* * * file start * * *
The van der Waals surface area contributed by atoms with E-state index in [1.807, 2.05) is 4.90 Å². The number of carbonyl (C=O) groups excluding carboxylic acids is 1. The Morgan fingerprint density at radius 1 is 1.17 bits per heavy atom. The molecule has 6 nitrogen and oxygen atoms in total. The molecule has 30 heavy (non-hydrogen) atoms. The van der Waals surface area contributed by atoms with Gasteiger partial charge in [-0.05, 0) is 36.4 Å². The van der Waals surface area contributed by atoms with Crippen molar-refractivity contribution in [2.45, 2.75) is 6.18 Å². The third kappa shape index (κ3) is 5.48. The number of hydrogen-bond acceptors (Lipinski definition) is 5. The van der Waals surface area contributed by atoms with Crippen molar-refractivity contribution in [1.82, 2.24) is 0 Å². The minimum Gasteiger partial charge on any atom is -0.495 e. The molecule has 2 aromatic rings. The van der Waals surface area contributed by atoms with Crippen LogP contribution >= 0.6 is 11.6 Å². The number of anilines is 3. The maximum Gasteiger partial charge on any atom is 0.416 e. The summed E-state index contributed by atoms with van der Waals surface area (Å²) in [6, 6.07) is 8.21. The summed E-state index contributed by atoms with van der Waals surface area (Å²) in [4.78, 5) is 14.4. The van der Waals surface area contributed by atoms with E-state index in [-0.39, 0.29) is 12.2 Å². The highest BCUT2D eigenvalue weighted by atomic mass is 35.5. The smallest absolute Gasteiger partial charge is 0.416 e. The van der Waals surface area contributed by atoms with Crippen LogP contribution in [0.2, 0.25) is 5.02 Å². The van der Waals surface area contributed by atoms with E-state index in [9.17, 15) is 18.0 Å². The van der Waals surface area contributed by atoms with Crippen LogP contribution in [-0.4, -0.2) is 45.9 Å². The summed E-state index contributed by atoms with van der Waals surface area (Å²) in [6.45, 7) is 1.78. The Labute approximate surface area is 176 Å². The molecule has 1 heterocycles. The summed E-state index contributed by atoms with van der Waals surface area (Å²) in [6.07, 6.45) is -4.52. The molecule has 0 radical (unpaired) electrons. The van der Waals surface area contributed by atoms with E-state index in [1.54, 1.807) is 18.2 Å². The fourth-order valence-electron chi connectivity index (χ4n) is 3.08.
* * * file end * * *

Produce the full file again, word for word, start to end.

The van der Waals surface area contributed by atoms with E-state index in [1.807, 2.05) is 4.90 Å². The number of carbonyl (C=O) groups excluding carboxylic acids is 1. The Morgan fingerprint density at radius 1 is 1.17 bits per heavy atom. The molecule has 6 nitrogen and oxygen atoms in total. The molecule has 30 heavy (non-hydrogen) atoms. The van der Waals surface area contributed by atoms with Gasteiger partial charge in [-0.05, 0) is 36.4 Å². The van der Waals surface area contributed by atoms with Crippen molar-refractivity contribution in [2.45, 2.75) is 6.18 Å². The third kappa shape index (κ3) is 5.48. The number of hydrogen-bond acceptors (Lipinski definition) is 5. The van der Waals surface area contributed by atoms with Crippen molar-refractivity contribution in [1.82, 2.24) is 0 Å². The minimum Gasteiger partial charge on any atom is -0.495 e. The molecule has 2 aromatic rings. The van der Waals surface area contributed by atoms with Crippen LogP contribution >= 0.6 is 11.6 Å². The number of anilines is 3. The maximum Gasteiger partial charge on any atom is 0.416 e. The summed E-state index contributed by atoms with van der Waals surface area (Å²) in [6, 6.07) is 8.21. The summed E-state index contributed by atoms with van der Waals surface area (Å²) in [4.78, 5) is 14.4. The van der Waals surface area contributed by atoms with E-state index in [-0.39, 0.29) is 12.2 Å². The highest BCUT2D eigenvalue weighted by atomic mass is 35.5. The smallest absolute Gasteiger partial charge is 0.416 e. The van der Waals surface area contributed by atoms with Crippen LogP contribution in [0.2, 0.25) is 5.02 Å². The van der Waals surface area contributed by atoms with E-state index in [9.17, 15) is 18.0 Å². The van der Waals surface area contributed by atoms with Crippen LogP contribution in [-0.4, -0.2) is 45.9 Å². The summed E-state index contributed by atoms with van der Waals surface area (Å²) in [6.45, 7) is 1.78. The Labute approximate surface area is 176 Å². The molecule has 1 heterocycles. The summed E-state index contributed by atoms with van der Waals surface area (Å²) in [6.07, 6.45) is -4.52. The molecule has 0 radical (unpaired) electrons. The van der Waals surface area contributed by atoms with E-state index in [1.54, 1.807) is 18.2 Å². The fourth-order valence-electron chi connectivity index (χ4n) is 3.08.